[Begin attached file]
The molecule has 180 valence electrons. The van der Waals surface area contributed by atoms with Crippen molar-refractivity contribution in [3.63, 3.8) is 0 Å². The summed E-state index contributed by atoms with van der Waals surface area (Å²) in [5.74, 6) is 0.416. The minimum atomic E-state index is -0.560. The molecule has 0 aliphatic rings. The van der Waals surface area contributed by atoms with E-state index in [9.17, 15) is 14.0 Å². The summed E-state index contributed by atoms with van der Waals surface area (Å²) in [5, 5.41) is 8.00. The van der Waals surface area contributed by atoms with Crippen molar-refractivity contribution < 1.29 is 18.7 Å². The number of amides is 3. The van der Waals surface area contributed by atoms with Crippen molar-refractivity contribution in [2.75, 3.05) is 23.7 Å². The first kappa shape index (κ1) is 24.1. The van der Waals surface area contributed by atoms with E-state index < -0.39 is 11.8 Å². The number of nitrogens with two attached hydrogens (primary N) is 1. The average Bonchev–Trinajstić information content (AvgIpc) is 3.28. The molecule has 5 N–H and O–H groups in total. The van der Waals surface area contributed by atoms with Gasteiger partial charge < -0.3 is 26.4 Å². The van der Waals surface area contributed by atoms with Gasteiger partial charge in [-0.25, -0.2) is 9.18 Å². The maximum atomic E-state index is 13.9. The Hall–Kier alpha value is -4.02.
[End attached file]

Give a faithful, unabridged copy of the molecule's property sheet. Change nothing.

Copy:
The molecule has 180 valence electrons. The van der Waals surface area contributed by atoms with Crippen molar-refractivity contribution in [3.63, 3.8) is 0 Å². The summed E-state index contributed by atoms with van der Waals surface area (Å²) in [5.74, 6) is 0.416. The minimum atomic E-state index is -0.560. The molecule has 0 aliphatic rings. The van der Waals surface area contributed by atoms with E-state index in [9.17, 15) is 14.0 Å². The summed E-state index contributed by atoms with van der Waals surface area (Å²) in [5, 5.41) is 8.00. The van der Waals surface area contributed by atoms with Crippen molar-refractivity contribution < 1.29 is 18.7 Å². The number of amides is 3. The van der Waals surface area contributed by atoms with Crippen molar-refractivity contribution in [2.75, 3.05) is 23.7 Å². The first kappa shape index (κ1) is 24.1. The van der Waals surface area contributed by atoms with E-state index < -0.39 is 11.8 Å². The number of nitrogens with two attached hydrogens (primary N) is 1. The average Bonchev–Trinajstić information content (AvgIpc) is 3.28. The molecule has 5 N–H and O–H groups in total. The van der Waals surface area contributed by atoms with Gasteiger partial charge < -0.3 is 26.4 Å². The van der Waals surface area contributed by atoms with Gasteiger partial charge in [-0.25, -0.2) is 9.18 Å². The maximum atomic E-state index is 13.9. The Hall–Kier alpha value is -4.02.